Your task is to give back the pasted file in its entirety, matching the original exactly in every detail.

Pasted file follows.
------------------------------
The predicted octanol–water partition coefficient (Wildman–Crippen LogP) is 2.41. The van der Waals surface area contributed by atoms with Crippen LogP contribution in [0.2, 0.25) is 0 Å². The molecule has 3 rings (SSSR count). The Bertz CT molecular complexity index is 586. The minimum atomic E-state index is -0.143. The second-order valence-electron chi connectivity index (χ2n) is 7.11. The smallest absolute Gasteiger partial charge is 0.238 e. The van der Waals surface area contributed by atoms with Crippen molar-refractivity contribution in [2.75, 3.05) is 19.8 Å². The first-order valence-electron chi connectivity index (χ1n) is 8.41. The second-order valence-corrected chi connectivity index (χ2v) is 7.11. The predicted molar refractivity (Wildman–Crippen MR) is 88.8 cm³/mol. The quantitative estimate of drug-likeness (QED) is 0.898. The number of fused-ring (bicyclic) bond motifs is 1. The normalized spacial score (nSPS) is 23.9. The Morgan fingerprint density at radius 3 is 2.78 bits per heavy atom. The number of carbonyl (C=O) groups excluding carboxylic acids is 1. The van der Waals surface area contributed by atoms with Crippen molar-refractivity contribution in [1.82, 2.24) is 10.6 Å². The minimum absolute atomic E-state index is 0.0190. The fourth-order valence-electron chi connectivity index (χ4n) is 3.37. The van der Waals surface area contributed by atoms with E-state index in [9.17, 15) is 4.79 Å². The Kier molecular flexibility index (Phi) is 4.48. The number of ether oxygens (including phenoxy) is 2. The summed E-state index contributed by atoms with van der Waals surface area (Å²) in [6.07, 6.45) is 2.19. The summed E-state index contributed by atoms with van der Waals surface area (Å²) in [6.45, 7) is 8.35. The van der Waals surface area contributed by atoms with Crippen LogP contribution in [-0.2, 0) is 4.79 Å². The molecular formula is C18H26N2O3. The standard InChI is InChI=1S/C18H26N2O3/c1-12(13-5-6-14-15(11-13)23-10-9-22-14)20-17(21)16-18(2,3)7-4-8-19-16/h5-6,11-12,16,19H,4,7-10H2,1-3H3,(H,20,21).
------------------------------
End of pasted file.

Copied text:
The predicted octanol–water partition coefficient (Wildman–Crippen LogP) is 2.41. The van der Waals surface area contributed by atoms with Crippen LogP contribution in [0.2, 0.25) is 0 Å². The molecule has 3 rings (SSSR count). The Bertz CT molecular complexity index is 586. The minimum atomic E-state index is -0.143. The second-order valence-electron chi connectivity index (χ2n) is 7.11. The smallest absolute Gasteiger partial charge is 0.238 e. The van der Waals surface area contributed by atoms with Crippen molar-refractivity contribution in [2.75, 3.05) is 19.8 Å². The first-order valence-electron chi connectivity index (χ1n) is 8.41. The second-order valence-corrected chi connectivity index (χ2v) is 7.11. The predicted molar refractivity (Wildman–Crippen MR) is 88.8 cm³/mol. The quantitative estimate of drug-likeness (QED) is 0.898. The number of fused-ring (bicyclic) bond motifs is 1. The normalized spacial score (nSPS) is 23.9. The Morgan fingerprint density at radius 3 is 2.78 bits per heavy atom. The number of carbonyl (C=O) groups excluding carboxylic acids is 1. The van der Waals surface area contributed by atoms with Crippen molar-refractivity contribution in [1.82, 2.24) is 10.6 Å². The minimum absolute atomic E-state index is 0.0190. The fourth-order valence-electron chi connectivity index (χ4n) is 3.37. The van der Waals surface area contributed by atoms with E-state index in [9.17, 15) is 4.79 Å². The Kier molecular flexibility index (Phi) is 4.48. The number of ether oxygens (including phenoxy) is 2. The summed E-state index contributed by atoms with van der Waals surface area (Å²) in [6.07, 6.45) is 2.19. The summed E-state index contributed by atoms with van der Waals surface area (Å²) in [6.45, 7) is 8.35. The van der Waals surface area contributed by atoms with Crippen LogP contribution in [-0.2, 0) is 4.79 Å². The molecular formula is C18H26N2O3. The standard InChI is InChI=1S/C18H26N2O3/c1-12(13-5-6-14-15(11-13)23-10-9-22-14)20-17(21)16-18(2,3)7-4-8-19-16/h5-6,11-12,16,19H,4,7-10H2,1-3H3,(H,20,21).